Onion price shocks are hitting India frequently and they are getting severe. It is ironical that sharp price spikes are experienced almost every third year despite impressive growth in onion production in the country which has risen from below 5.5 million tonne till 2002-03 to above 19 million tonne in the recent years. The country experienced annual growth rate of above 13% in onion production during the last 13 years since 2000-01. No other food crop in India shows this type of spectacular growth in the recent years. However, domestic and overseas demand for onion seems to be outpacing growth in supply. Per capita availability of onion has increased from 4.0 Kg in year 2002-03 to more than 13 Kg in recent years, showing an increase of 12 per cent every year. This growth in per capita demand for onion reflects mind boggling change in preference of Indian consumers for onion. It also implies that the effect of spikes in onion price on household budget is getting heavier. It looks strange that increased availability is associated with increase in price volatility rather than providing flexibility to absorb small shocks in supply.
Despite a very sharp increase in per capita availability of onion, its real price has been moving on a rising, though fluctuating, trend. Large expansion of eating joints, outside eateries, snack corners, restaurant in the recent years, use of onion in various snacks has added considerably to increase in per capita onion consumption as onion is the main and strong ingredient for attracting consumers to spicy food. Rising preference for onion also seems to be becoming more rigid making it highly inelastic to price changes. Demand for onion has assumed the nature of necessity like staple foods. Further, India consumers have very strong preference for fresh onion. Thus, small variation in production results in disproportionately large variation in prices. Important changes have taken place on supply side also. Onion area and production has seen increased concentration in a few states which also affects intra year supply behaviour.
Till recently, any abnormal rise in onion price was attributed to unfavourable weather and exploitation of situation by traders and so called cartelization, hoarding etc. and it was forgotten when prices rolled back to normal. Absence of effective response to onion price shocks in the past indicates that such shocks were treated as inevitable rather than seeking a solution to avoid their recurrence.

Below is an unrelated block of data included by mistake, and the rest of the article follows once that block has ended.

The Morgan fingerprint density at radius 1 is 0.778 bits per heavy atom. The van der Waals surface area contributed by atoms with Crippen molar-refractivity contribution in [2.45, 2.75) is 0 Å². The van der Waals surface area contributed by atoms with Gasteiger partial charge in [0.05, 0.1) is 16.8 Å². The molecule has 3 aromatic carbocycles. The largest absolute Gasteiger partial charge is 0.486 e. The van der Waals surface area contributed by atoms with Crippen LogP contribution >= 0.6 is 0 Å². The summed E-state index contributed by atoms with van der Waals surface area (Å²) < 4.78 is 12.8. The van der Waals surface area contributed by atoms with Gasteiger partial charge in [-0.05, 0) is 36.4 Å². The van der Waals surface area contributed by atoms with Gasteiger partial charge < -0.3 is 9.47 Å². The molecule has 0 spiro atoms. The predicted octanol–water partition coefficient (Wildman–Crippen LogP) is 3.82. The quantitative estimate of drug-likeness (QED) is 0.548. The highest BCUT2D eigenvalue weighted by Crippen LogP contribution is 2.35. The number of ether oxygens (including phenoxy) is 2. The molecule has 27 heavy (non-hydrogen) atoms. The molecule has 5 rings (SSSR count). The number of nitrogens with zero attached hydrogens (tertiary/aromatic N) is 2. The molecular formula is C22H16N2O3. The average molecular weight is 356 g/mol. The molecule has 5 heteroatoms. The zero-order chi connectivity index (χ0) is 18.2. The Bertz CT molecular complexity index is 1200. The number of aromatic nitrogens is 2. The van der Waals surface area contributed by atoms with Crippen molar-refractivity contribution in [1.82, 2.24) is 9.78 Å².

Past price trends show a clear pattern in price spikes and high prices rule only for a few months. This implies that excessive volatility in prices can be managed through appropriate mechanisms. Any such mechanism that check steep rise in onion prices will be of great relief to the consumers.
The primary factor for triggering abnormal hike in prices is production shock generally caused by weather related events. Studies show that this situation is aggravated by further exploitation by a section of traders and middlemen through stocking and market manipulations. Discussion with various experts and stakeholders reveals that multi pronged strategy involving technology, extension, public stocks, and market intelligence is needed to address excessive volatility in onion prices.
In order to reduce effect of weather shock, concentration in area under onion cultivation in six states need to be diluted by promoting onion cultivation in other states like Uttar Pradesh. Other possibility is to popularise onion production in kharif season. These changes will require suitable varieties for new areas. Some varieties are already available but they need further improvement. ICAR and other research organisations and private sector R&D firms has important role to play in it. Efforts will also be needed from extension agencies of states and central government to take these technologies to farmers.
The second option for stabilisation is stocking of onion by public parastatals. Besides Central agency like NAFED, state level agencies should also be involved in stock holding to hold larger volume and to have larger coverage of stabilisation. Beside physical stabilisation it will also keep check on exploitation and market manipulation by private trade. Stabilisation through trade is other option but it will be costly and limited as India itself is a major onion exporting country.
Storage infrastructure for horticultural commodities in the country is awfully low and the available cold storage capacity is used mainly for potato. Stabilisation of onion prices will require creation of storage capacity to meet specific requirement of humidity and temperature. Public agency like Directorate of Economics and Statistics in Ministry of Agriculture and farmers Welfare should constantly monitor crop area, condition and prices to know about the undercurrent and evolving market changes. It should also develop reliable price forecast model and come with early warning system to enable government to take appropriate measures in advance like procurement, regulating export, arranging imports and putting check on hoardings.
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